I'm reading Joan Didion's Slouching Towards Bethlehem
right now. It's wonderful, and I am not able to describe why. What's interesting is that many of the essays were written around the time that Truman Capote's In Cold Blood
came out. Didion takes a similar tack in some ways, creating something that is a piece of reporting but also a piece of art.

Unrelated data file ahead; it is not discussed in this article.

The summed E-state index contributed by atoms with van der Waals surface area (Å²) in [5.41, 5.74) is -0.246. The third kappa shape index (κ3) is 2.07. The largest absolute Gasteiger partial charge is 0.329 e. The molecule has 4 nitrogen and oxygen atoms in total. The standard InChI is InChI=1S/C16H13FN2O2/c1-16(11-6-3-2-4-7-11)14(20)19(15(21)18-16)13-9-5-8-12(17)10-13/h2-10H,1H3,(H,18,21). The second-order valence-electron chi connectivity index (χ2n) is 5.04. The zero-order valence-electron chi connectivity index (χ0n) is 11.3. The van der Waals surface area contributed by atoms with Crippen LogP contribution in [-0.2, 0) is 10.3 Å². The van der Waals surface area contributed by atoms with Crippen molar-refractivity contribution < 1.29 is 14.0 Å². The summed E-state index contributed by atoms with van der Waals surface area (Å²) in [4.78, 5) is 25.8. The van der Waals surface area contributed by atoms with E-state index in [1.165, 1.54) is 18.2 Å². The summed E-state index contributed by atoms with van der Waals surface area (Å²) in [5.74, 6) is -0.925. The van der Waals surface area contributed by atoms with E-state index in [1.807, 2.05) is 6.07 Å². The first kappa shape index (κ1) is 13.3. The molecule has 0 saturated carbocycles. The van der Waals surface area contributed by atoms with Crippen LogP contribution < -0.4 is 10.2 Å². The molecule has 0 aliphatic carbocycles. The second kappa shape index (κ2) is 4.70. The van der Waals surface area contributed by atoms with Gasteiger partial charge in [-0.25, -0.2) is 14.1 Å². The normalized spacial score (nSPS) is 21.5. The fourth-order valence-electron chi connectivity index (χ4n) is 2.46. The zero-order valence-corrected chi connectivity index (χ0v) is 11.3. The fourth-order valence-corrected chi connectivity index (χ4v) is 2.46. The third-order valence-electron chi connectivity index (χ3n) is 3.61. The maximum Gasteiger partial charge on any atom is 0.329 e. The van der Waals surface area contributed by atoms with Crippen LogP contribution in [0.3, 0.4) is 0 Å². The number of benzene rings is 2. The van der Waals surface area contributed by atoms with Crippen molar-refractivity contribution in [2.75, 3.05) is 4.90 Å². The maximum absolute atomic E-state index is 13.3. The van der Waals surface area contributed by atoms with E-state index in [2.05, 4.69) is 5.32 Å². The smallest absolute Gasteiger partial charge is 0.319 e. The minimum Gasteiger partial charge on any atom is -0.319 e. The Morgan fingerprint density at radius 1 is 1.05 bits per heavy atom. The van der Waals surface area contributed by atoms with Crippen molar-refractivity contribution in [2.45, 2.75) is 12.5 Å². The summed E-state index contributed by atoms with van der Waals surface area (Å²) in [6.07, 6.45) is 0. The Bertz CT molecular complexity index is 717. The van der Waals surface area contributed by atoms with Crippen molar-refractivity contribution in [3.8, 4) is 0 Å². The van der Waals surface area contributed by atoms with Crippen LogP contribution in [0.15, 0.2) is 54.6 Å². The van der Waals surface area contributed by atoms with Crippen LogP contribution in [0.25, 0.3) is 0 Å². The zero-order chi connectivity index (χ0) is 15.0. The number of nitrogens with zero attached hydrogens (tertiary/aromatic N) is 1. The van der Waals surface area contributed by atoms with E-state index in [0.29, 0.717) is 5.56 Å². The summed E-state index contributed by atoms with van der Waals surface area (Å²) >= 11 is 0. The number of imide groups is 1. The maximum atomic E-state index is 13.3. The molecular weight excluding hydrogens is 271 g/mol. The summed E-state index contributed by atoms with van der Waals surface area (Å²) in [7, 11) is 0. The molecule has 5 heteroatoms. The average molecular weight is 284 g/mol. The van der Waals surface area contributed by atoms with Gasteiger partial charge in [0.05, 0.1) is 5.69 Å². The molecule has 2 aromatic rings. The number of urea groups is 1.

"Journalism always moves along a horizontal plane, telling a story," Capote said in an interview, "while fiction—good fiction—moves vertically, taking you deeper and deeper into character and events. By treating a real event with fictional techniques…it's possible to make this kind of synthesis." I feel like Joan Didion, who started out as a novelist, does that. Jon Krakauer and some of the other writers on my list do it, too. Philip Seymour Hoffman won a Golden Globe and an Oscar for his role in
What's on Philip Seymour Hoffman's bookshelf? Read more!